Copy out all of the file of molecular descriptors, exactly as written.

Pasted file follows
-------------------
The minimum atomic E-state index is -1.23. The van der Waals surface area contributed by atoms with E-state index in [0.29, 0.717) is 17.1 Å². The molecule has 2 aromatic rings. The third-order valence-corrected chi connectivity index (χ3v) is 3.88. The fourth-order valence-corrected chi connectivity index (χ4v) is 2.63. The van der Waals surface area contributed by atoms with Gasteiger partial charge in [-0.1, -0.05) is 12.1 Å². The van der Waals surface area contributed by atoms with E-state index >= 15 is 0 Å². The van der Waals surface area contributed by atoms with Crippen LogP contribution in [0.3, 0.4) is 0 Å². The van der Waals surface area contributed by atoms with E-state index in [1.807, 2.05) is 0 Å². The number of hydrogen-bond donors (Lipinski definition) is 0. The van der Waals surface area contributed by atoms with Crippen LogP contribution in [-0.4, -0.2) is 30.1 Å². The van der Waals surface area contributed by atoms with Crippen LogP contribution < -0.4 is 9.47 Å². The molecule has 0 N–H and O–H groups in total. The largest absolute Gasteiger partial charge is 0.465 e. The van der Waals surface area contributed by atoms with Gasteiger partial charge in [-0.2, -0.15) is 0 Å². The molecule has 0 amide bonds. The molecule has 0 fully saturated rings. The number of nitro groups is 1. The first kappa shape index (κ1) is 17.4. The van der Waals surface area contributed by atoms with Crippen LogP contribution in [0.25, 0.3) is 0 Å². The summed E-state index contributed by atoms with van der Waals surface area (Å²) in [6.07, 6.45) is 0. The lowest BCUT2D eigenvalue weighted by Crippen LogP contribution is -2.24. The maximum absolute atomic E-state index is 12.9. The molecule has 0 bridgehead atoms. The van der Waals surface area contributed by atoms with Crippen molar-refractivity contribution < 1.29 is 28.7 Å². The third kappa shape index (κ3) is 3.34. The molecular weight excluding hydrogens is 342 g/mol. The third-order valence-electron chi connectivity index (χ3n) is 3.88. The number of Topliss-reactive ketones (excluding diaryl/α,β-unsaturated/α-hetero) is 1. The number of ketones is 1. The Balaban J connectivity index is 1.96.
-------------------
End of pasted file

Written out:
The minimum atomic E-state index is -1.23. The van der Waals surface area contributed by atoms with E-state index in [0.29, 0.717) is 17.1 Å². The molecule has 2 aromatic rings. The third-order valence-corrected chi connectivity index (χ3v) is 3.88. The fourth-order valence-corrected chi connectivity index (χ4v) is 2.63. The van der Waals surface area contributed by atoms with Gasteiger partial charge in [-0.1, -0.05) is 12.1 Å². The van der Waals surface area contributed by atoms with E-state index >= 15 is 0 Å². The van der Waals surface area contributed by atoms with Crippen LogP contribution in [0.3, 0.4) is 0 Å². The van der Waals surface area contributed by atoms with E-state index in [1.807, 2.05) is 0 Å². The number of hydrogen-bond donors (Lipinski definition) is 0. The van der Waals surface area contributed by atoms with Crippen LogP contribution in [-0.4, -0.2) is 30.1 Å². The van der Waals surface area contributed by atoms with Crippen LogP contribution < -0.4 is 9.47 Å². The molecule has 0 N–H and O–H groups in total. The largest absolute Gasteiger partial charge is 0.465 e. The van der Waals surface area contributed by atoms with Gasteiger partial charge in [-0.2, -0.15) is 0 Å². The molecule has 0 amide bonds. The molecule has 0 fully saturated rings. The number of nitro groups is 1. The first kappa shape index (κ1) is 17.4. The van der Waals surface area contributed by atoms with Crippen LogP contribution in [0.25, 0.3) is 0 Å². The summed E-state index contributed by atoms with van der Waals surface area (Å²) in [6.07, 6.45) is 0. The lowest BCUT2D eigenvalue weighted by Crippen LogP contribution is -2.24. The maximum absolute atomic E-state index is 12.9. The molecule has 0 bridgehead atoms. The van der Waals surface area contributed by atoms with Crippen molar-refractivity contribution < 1.29 is 28.7 Å². The third kappa shape index (κ3) is 3.34. The molecular weight excluding hydrogens is 342 g/mol. The third-order valence-electron chi connectivity index (χ3n) is 3.88. The number of Topliss-reactive ketones (excluding diaryl/α,β-unsaturated/α-hetero) is 1. The number of ketones is 1. The Balaban J connectivity index is 1.96.